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For Immediate Release

New Report Highlights Conflicts of Interest for Medical Professionals in Immigration Detention Centers

Cambridge, Mass - 03/28/2011

Cambridge, Mass.– March 28, 2011 – Physicians for Human Rights (PHR) today released a report onthe difficulty of providing quality health care to detainees in the United States immigration detention system. The report, Dual Loyalties: The Challenges of Providing Professional Health Care to Immigration Detainees, highlights the conflicts that arise when health professionals are torn between their duties to their patients and their obligations to an employer, government, insurer, or the military – a common problem in immigration detention centers, prisons, and other secure environments.

The consequences of dual loyalties can be devastating for patients. The report chronicles the story of one immigrant from Ecuador who sought medical help for persistent headaches that lasted more than a month while in detention. After only receiving Tylenol from medical staff and no other treatment or screening, she fell from a bunk bed and was taken to a local hospital. At the hospital she was diagnosed with an infection of the brain that is common among Latin American immigrants, and died shortly after. A simple screening might have prevented her untimely death, but for reasons that remain unclear, the medical staff never ordered one for her.

“Loyalty to patients is the basis of all medical ethics and should be every medical professional’s first priority,” said Frank Donaghue, CEO of Physicians for Human Rights. “However, when a physician is forced to choose between the needs of their employer and the patient, someone is going to lose.”

The US immigration system detains approximately 400,000 people each year, including elderly, mentally ill, and disabled people. The detainees include asylum seekers and other survivors of human rights violations who often spend months and sometimes years in detention.

In the report, Dr. Susan McNamara, who spent four days assessing provision of health care at the Willacy Detention Facility in Texas in February of 2010, points out a number of shortcomings in the detention centers which intensify the dual loyalty conflicts.

“A lack of communication within the detention centers means health professionals do not know whom they should consult when dual loyalty conflicts arise,” said McNamara. “With no one to talk to about the conflicts they are facing, physicians become further isolated and end up making unethical choices about patient care.”

The report makes a number of recommendations including:

  • Require health care professionals to report to health organizations, such as the Department of Health and Human Services, to maintain clinical independence.
  • Address chronic staffing shortages.
  • Ensure clear lines of accountability.
  • Create an independent oversight organization.
  • Create an ombudsman office to which detainees may easily report grievances regarding access to medical care.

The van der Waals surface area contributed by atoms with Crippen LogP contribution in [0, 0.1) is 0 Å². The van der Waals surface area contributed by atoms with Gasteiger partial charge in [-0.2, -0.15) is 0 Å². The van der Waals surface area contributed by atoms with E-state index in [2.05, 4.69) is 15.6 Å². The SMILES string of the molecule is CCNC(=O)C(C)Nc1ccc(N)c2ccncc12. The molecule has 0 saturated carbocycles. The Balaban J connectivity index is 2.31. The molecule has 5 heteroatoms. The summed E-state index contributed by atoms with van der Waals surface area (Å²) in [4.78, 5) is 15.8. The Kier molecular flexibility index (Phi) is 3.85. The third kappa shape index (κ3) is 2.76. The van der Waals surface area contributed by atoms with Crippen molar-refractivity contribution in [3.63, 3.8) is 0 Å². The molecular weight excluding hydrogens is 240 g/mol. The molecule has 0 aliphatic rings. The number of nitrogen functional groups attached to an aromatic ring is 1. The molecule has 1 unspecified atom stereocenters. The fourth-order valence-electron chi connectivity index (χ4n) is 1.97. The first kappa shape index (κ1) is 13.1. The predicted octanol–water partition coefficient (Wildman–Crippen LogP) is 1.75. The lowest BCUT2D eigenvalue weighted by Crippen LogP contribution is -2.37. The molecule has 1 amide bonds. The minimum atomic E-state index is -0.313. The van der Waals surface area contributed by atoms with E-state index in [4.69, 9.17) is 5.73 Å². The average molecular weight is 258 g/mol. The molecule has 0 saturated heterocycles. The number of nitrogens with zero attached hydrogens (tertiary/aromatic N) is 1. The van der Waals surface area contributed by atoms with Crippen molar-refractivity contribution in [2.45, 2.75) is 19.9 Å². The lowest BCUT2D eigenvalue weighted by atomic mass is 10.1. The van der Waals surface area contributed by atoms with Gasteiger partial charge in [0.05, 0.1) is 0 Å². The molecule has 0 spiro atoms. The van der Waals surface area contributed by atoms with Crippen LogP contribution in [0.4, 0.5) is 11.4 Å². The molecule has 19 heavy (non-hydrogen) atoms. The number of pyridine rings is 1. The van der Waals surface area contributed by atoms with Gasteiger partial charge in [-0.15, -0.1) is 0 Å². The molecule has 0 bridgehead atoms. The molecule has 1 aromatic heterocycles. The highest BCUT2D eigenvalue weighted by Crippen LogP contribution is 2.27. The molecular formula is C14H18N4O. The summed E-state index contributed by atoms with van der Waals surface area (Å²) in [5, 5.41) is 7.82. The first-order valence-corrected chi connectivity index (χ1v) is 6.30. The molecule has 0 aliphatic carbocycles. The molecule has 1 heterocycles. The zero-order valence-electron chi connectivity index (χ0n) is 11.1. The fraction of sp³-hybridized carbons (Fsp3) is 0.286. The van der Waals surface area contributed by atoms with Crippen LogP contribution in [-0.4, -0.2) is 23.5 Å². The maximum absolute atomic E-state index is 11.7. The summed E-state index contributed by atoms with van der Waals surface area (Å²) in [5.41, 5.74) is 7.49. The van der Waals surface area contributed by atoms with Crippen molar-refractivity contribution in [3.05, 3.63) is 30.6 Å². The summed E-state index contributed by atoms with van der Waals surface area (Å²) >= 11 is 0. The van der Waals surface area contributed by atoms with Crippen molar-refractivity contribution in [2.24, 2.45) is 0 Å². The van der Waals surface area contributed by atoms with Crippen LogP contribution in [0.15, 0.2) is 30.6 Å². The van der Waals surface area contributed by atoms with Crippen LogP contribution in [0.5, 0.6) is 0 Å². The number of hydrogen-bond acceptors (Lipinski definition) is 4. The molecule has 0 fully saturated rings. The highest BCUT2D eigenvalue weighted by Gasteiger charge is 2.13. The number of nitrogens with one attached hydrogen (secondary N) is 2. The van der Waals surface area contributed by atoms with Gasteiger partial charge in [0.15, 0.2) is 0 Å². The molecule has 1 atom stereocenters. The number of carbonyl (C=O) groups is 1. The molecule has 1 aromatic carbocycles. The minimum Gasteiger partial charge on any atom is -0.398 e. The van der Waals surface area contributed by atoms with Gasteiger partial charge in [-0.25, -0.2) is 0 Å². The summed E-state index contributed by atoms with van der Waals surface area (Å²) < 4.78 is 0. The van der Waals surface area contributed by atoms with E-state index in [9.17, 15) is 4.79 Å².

• Make the Performance Based National Detentions Standards (PBNDS) legally enforceable in all facilities that house immigration detainees.
  • Revise PBNDS so that they are based on an administrative model of temporary custody rather than the current penal, corrective, model.

Physicians for Human Rights (PHR) is an independent organization that uses medicine and science to stop mass atrocities and severe human rights violations. We are supported by the expertise and passion of health professionals and concerned citizens alike.

Since 1986, PHR has conducted investigations in more than 40 countries around the world, including Afghanistan, the Democratic Republic of the Congo, Rwanda, Sudan, the United States, the former Yugoslavia, and Zimbabwe.

  • 1986 — Led investigations of torture in Chile gaining freedom for heroic doctors there
  • 1988 — First to document the Iraqi use of chemical weapons on Kurds providing               evidence for prosecution of war criminals
  • 1996 — Exhumed mass graves in the Balkans and Rwanda to provide evidence for               International Criminal Tribunals
  • 1997 — Shared the Nobel Peace Prize for the International Campaign to Ban Landmines
  • 2003 — Warned US Policymakers on health and human rights conditions prior to and               during the invasion of Iraq
  • 2004 — Documented genocide and sexual violence in Darfur in support of international               prosecutions
  • 2010 — Investigated the epidemic of violence spread by Burma’s military junta
  • 2011 — Championed the principle of noninterference with medical services in times of               armed conflict and civil unrest during the Arab Spring
  • 2012 — Trained doctors, lawyers, police, and judges in the Democratic Republic of the               Congo, Kenya, and Syria on the proper collection of evidence in sexual               violence cases
  • 2013 — Won first prize in the Tech Challenge for Atrocity Prevention with MediCapt, our               mobile app that documents evidence of torture and sexual violence

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